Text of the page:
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Re: Selecting a VHF antenna for fiberglass bodied bus

Postby KC9MDQ » Mon Nov 23, 2015 10:04 am

So, maybe a 5/8 wave NMO on sheetmetal secured to the roof?
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Bill_G
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Re: Selecting a VHF antenna for fiberglass bodied bus

Postby Bill_G » Mon Nov 23, 2015 10:30 am

Worth a try. Lay the metal up there first. Put a mag mount on it, and see what the vswr looks like. Then you can dial in the size of the metal.

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SteveC0625
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Re: Selecting a VHF antenna for fiberglass bodied bus

Postby SteveC0625 » Mon Nov 23, 2015 11:33 am

In the old days, it was pretty much standard practice to get a piece of copper window screen material and fasten it to the underside of the roof to create a ground plane. You want at least 1/4 wave in all directions for decent radiation and pattern. For VHF, about 36" diameter will work fine unless it's lower end like the ham band. Then you'd want nearly 40" in diameter. Make sure the antenna mount makes good contact with the ground plane and you're good to go. We used it successfully on fiberglass bodied vehicles and in boats.

If your bus has a headliner, drop it, install the screen and antenna, and replace.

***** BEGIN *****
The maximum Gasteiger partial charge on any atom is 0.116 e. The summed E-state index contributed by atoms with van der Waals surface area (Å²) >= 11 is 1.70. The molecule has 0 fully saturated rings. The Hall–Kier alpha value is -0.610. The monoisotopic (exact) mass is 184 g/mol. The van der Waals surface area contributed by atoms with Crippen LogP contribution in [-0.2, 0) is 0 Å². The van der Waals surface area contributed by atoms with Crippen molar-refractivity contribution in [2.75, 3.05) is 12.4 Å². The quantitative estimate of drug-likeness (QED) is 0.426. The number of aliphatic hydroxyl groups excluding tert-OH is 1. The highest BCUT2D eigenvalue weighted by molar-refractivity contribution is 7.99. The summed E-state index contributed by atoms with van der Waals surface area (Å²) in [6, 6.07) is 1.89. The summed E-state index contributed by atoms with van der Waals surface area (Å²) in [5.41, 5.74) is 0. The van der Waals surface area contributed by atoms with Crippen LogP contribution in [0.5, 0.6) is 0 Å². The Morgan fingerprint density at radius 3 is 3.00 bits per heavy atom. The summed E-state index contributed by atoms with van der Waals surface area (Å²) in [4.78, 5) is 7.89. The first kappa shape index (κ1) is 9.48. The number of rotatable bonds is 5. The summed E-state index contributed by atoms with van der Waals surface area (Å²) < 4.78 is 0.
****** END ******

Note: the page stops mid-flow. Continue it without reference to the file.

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KC9MDQ
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Re: Selecting a VHF antenna for fiberglass bodied bus

Postby KC9MDQ » Fri Nov 27, 2015 4:59 am

Negative on the headliner. It's a two piece fiberglass clamshell on the inside, and the outside layer is a corrugated fiberglass with an exterior fiberglass shell bonded to it. The layers are about an inch and three quarter thick, so I'm really scratching my head about how to go about this.

These have all been really good ideas that simply aren't going to work with the way the damned thing is built. It looks like the metal fastened to the roof is still the most viable option.

I may just say "f*** it!" and do the L bracket off of the fender.

If anybody comes up with anything else, I'm open to suggestions. Thanks for all the good ideas so far.
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Re: Selecting a VHF antenna for fiberglass bodied bus

Postby Bill_G » Fri Nov 27, 2015 5:34 am